“City of Lights, City of Fonts” is a blog and visual diary created by ArtSlant’s Georgia Fee Artist-in-Residence, Ali Fitzgerald. Fitzgerald will explore France’s evolving visual relationship to propaganda, looking deeply at aesthetics of nationalism and politicized otherness. With sketches, writing, and graphic vignettes, she will document fonts, signage, and France's history of drawing as activism.
As I spoke about before, France was the birthplace of the lithographic poster as art form. But
the Art Nouveau poster gave way to different, more propagandistic uses in the two World Wars.
During the German occupation between 1940–1944, the city was awash in German and Vichy
propaganda posters and signs, as well as competing images from the resistance.
British historian Ian Ousby wrote of that time:
Symbols of Paris were painted over and repurposed by the invading army. The city’s famously
ornate lettering was replaced by sparser, authoritative fonts. Sometimes they were Germanic
and Gothic fonts:
At other times they used restrained and modern san-serifs:
The differences between older Parisian aesthetics and this new iconography were striking and
incongruous. Famously, the Eiffel Tower was adorned with a banner that read: “Germany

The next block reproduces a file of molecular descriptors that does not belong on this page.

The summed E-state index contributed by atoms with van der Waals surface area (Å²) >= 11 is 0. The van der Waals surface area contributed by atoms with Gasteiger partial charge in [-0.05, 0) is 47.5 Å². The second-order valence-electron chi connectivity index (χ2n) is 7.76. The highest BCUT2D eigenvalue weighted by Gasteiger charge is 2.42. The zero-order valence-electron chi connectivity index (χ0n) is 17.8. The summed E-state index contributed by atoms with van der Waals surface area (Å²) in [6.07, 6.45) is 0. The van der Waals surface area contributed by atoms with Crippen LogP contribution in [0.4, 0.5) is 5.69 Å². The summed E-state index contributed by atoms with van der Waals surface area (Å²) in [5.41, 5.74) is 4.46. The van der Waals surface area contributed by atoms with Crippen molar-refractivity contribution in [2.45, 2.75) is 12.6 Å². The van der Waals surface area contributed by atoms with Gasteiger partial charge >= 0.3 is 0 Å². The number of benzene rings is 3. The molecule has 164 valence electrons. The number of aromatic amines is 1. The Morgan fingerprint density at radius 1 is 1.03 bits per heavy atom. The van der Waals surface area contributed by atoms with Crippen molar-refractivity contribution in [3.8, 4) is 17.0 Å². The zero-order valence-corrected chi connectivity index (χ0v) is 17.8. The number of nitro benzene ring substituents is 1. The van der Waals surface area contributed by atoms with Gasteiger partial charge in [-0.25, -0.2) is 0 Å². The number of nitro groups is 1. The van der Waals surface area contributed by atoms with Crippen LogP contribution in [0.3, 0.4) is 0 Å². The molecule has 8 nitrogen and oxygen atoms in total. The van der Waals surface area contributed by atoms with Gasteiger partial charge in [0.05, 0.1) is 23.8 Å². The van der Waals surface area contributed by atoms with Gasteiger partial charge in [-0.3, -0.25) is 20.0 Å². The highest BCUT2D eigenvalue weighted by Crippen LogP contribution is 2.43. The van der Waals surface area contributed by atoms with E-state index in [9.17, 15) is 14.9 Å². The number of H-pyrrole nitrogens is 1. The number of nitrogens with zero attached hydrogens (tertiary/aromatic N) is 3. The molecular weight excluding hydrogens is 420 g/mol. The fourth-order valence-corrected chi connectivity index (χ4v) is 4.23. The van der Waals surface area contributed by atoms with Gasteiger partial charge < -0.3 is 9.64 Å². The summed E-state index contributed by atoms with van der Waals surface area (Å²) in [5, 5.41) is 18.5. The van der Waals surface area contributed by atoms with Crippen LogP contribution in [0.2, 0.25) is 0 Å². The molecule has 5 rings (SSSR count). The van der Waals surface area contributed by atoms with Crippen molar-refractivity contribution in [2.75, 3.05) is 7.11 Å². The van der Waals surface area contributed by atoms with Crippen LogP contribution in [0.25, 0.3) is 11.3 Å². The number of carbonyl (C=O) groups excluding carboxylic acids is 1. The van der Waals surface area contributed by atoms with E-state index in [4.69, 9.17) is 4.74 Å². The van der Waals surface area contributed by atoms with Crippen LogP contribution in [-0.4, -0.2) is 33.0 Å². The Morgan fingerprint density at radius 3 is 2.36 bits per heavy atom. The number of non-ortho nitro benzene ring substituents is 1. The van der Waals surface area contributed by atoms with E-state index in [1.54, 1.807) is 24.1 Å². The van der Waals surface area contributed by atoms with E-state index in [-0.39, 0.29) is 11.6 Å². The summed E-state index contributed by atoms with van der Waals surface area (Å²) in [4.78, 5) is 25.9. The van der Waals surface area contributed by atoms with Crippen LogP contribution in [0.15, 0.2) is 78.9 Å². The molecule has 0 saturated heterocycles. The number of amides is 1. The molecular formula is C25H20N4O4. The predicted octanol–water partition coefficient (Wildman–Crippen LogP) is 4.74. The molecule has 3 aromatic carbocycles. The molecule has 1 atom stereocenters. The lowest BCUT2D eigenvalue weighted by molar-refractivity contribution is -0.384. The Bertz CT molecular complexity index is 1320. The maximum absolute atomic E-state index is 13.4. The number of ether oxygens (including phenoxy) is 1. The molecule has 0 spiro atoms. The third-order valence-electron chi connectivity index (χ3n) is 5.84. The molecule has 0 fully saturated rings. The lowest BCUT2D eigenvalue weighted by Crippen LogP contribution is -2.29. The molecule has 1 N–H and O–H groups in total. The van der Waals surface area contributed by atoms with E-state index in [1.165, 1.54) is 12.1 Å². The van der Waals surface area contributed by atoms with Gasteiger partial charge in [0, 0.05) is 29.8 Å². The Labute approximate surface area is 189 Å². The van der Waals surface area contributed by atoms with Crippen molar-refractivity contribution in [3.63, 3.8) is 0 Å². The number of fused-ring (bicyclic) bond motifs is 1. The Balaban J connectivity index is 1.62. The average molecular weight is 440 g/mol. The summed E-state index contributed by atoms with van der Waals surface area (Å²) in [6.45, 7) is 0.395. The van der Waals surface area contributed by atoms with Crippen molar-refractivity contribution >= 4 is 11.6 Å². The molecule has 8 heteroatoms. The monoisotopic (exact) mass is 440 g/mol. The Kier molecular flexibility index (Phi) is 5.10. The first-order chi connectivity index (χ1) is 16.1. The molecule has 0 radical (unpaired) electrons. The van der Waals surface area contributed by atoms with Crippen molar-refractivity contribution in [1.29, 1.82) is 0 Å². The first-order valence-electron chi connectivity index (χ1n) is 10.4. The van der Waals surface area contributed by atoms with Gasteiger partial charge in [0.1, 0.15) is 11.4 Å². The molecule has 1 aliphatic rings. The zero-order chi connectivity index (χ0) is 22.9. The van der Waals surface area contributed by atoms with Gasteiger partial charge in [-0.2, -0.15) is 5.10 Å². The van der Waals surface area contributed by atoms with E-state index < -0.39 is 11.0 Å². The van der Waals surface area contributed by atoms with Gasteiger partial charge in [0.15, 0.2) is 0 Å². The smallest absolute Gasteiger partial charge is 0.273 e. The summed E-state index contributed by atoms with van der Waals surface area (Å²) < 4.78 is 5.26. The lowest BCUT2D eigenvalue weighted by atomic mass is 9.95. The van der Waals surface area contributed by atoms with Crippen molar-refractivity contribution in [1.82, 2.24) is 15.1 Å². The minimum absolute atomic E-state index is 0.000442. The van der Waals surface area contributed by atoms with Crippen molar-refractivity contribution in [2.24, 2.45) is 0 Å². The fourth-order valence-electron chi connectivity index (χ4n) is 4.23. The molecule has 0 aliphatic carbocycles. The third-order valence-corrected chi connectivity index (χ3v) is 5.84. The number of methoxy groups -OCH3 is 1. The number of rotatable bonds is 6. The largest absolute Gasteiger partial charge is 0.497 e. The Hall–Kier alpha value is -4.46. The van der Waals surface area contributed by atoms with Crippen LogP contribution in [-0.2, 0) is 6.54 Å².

Conquers on All Fronts.”
Posters shifted alongside signage, and began to borrow heavily from Nazi imagery of farmland,
Aryan workers, nuclear families, and invading Bolsheviks.
In the image below, a woman tries to stave off a masked Russian soldier who is bringing a
bloody bouquet of death. She’s wearing a flower similar to that worn by Marianne, a nod to her
Although conditions were dire in occupied Paris, André Zucca presented a sunny, lively city in
his photographs for the German propaganda magazine Signal, photographing women in high
heels and amiable German soldiers as tourists.
Germany didn’t just take over the economy of France after the invasion, but also conquered the visuals of a country steeped in pictorial history.
Next time I’ll talk a bit about the visual output of the resistance with underground newspapers,
hidden flags, and clandestine posters. In the meantime, here is a group of resistance fighters
stealthily putting up some posters in Paris:
Tags: City of Fonts #GeorgiaFeeResidency Paris artist residency Illustration, drawing